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Disturbed apoptosis of T-cells in patients with active idiopathic thrombocytopenic purpura.

Journal article
Authors Bob Olsson
Per-Ola Andersson
Stefan Jacobsson
Lena M S Carlsson
Hans Wadenvik
Published in Thrombosis and haemostasis
Volume 93
Issue 1
Pages 139-44
ISSN 0340-6245
Publication year 2005
Published at Institute of Internal Medicine, Dept of Medicine
Institute of Laboratory Medicine, Dept of Clinical Chemistry/Transfusion Medicine
Pages 139-44
Language en
Links dx.doi.org/10.1160/TH04-06-0385
Keywords Adult, Antigens, CD3, Apoptosis, genetics, Autoimmunity, Case-Control Studies, Cell Proliferation, Dexamethasone, pharmacology, Female, Gene Expression Profiling, Humans, Male, Middle Aged, Oligonucleotide Array Sequence Analysis, Purpura, Thrombocytopenic, Idiopathic, etiology, immunology, Remission Induction, T-Lymphocyte Subsets, T-Lymphocytes, pathology
Subject categories Pathology, Hematology

Abstract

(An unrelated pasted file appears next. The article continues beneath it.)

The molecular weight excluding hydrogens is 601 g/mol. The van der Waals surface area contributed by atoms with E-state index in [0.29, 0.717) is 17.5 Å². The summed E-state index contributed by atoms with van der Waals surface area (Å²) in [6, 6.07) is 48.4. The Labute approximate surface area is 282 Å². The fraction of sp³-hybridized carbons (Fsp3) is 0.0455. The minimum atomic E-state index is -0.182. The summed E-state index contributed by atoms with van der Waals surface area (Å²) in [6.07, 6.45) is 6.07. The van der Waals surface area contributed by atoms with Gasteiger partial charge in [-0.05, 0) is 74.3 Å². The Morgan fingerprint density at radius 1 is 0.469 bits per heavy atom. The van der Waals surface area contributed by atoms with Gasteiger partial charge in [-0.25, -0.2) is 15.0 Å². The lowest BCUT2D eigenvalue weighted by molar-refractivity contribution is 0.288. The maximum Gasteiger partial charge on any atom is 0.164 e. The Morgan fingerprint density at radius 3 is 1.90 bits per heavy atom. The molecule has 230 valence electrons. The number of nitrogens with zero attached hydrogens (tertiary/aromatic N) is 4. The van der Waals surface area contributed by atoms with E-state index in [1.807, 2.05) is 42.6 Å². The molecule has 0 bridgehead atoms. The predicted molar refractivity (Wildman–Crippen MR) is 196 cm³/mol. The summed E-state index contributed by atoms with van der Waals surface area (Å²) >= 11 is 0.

Idiopathic thrombocytopenic purpura (ITP) is an organ specific autoimmune disorder in which T-lymphocyte abnormalities have pathogenetic importance. In a DNA microarray screen of CD3+ T-lymphocytes from ITP patients and healthy controls we found an altered expression of genes associated with apoptosis, e.g. A20, caspase-8 and Bax. This together with our previous findings of increased gene expression of Fas, interferon-g and IL-2 receptor beta (IL2RB) indicated an altered activation induced cell death (AICD) of T-cells in ITP. Using a proliferation assay we found that CD3+ lymphocytes from ITP patients were significantly more resistant to dexamethasone induced suppression compared to normal lymphocytes. We also found that cultured CD3+ lymphocytes from ITP patients in remission were more susceptible to apoptosis both in the presence and absence of dexamethasone compared to cells from patient with active ITP and healthy controls, as indicated by increased staining of AnnexinV binding. Our findings suggest that apoptotic resistance of activated T-lymphocytes in patients with active ITP may lead to defective clearance of autoreactive T-lymphocytes through AICD, which might cause a continued immune destruction of platelets. Conversely, a loss of resistance to AICD in ITP patients in remission might be an important mechanism for the achievement of remission.

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